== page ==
Surging COVID-19 cases and the push for stronger food mobility has made restaurant owners question the need for big dining rooms, says Tom House, a Fort Lauderdale restaurant consultant.
Instead, restaurateurs are carving out spaces that only exist online. National chicken-wing chain Wingstop is experimenting with so-called “ghost kitchens,” where meals are prepped in offsite food trailers strictly for food-delivery apps, no dining rooms needed.
Hunting for ways to boost revenues at Ovlo Eats, Stolberg opened a second restaurant in October called OE Bowls, a side hustle specializing in build-your-own protein bowls. But customers can’t visit it in person: This so-called “virtual restaurant” operates out of Ovlo Eats’ kitchen, and only customers who find it on UberEats and Doordash can access the menu.
“We don’t have to pay rent on another lease, which is nice, but we can still make money,” Stolberg says. “It also helps save on labor. We just use the existing staff.”
To avoid costly storefronts, more restaurant owners will test these online-only eateries in 2021 – but it depends on the cuisine and business model, Herbst adds. “My restaurants are more about the experience, and takeout is a small part of sales. But if you’re selling wings or pizza or burgers out of a virtual kitchen – things that can travel – this can work.”
But there will be a learning curve, Stolberg adds.
“To pivot from never having done takeout and not having the technology in place to handle it will be hard,” Stolberg says. “We were lucky. If we didn’t build our menu to travel or have an online ordering system in place, we’d have been dead in the water.”
Safety first: The new sales pitch
Brace yourselves: More mask and hand sanitizer stations are coming. QR-coded menus will be permanent fixtures. Customers will October FIU study about COVID-19′s economic impact on South Florida’s hospitality industry.
“For the foreseeable future, there will be fewer restaurant workers employed until we get back to normal, until enough folks are vaccinated,” Beckman says.
“Owners are super-concerned with payroll, which is hurting restaurants right now,” says House, the restaurant consultant. “It’s harder to justify servers, bussers, front-of-house staff, and it will get leaner and meaner next year.”
Papa’s Raw Bar co-owner Troy Ganter has reduced staff from 110 to 70 workers since March and closed Papa Hughie’s Seafood World, his father’s namesake landmark restaurant. “We had two restaurants that used to do $7 million a year,” Ganter says. “Now we have one and we’re on track to hit $4.5 million next month. This isn’t going away.”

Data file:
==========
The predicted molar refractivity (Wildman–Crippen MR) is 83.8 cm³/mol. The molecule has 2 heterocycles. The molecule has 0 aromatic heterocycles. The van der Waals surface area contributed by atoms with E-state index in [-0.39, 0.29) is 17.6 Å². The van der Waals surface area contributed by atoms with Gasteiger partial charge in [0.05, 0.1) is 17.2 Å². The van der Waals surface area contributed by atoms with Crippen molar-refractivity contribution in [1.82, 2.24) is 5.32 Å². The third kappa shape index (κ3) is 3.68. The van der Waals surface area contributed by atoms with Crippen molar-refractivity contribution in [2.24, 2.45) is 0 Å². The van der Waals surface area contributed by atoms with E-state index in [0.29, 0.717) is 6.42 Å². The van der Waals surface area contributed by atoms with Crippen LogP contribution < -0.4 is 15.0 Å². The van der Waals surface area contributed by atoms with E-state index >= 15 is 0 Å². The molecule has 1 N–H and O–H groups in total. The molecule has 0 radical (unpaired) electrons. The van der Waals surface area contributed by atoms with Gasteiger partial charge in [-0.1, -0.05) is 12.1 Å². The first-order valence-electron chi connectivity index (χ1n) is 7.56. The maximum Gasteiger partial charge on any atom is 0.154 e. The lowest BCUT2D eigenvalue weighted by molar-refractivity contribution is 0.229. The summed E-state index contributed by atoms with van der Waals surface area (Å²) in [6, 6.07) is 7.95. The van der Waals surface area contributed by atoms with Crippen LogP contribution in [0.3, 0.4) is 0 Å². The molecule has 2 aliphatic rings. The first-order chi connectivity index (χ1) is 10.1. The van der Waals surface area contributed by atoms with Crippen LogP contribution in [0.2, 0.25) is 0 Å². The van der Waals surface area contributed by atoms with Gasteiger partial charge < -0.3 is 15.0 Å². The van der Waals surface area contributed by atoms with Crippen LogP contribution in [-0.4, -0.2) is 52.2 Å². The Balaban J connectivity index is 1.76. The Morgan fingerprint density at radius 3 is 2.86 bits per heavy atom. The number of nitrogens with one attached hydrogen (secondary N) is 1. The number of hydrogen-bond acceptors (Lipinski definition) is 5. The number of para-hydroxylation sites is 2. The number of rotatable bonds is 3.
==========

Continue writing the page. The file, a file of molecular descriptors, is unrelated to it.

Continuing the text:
Fast-food restaurants will be the exception in 2021, says Rodriguez, owner of 218 Wendy’s franchises in Florida, Texas and Tennessee. He says current workers will be shifted around as Wendy’s pivots to upgrading its drive-thrus.
“Instead of laying them off, you make them an outside order taker, or have them handle curbside pickups,” Rodriguez says. “You can’t cut back labor. It’s the opposite: We have to invest in wowing the customer with better service because consistency matters.”
Dining in: It’s about dining out
Restaurant owners who pumped up their outdoor dining this summer aren’t about to give up their The Centers for Disease Control says dining rooms without six-foot distancing poses the highest risk of COVID 19 spread. FIU’s Michael Cheng agrees, adding that more customers in 2021 will consider outdoor seating a priority before deciding where to dine out.
“Consumers enjoyed the social aspect of eating out, but now it’s, ‘What is the restaurant doing to communicate that it’s safe?’ " Cheng says. “When I’m hungry I make my decision based on the availability of outdoor seating. If they don’t, then no, I’ll do takeout regardless of whether they’re wearing masks.”
Chef-owner Michael Lewis got lucky with his parking-challenged eatery, KYU. Wynwood’s Business Improvement District gave him permission to replace street parking on 25th Street with 30 outdoor seats in August, allowing him to hit full capacity.
“I mean, the patio seating isn’t ideal. The tables overlook Wynwood warehouses, not the ocean, but we added market lights and wired speakers and mister fans and it works,” he says.
Restaurant patios will be critical for survival in 2021, and Lewis recommends owners apply for special outdoor seating permits or “collaborate with neighbors who have patios and share,” Lewis says.
“We have to become germophobes to live a safer, happier life,” says restaurant consultant Tom House. “When a restaurant doesn’t emphasize that, they get crushed.”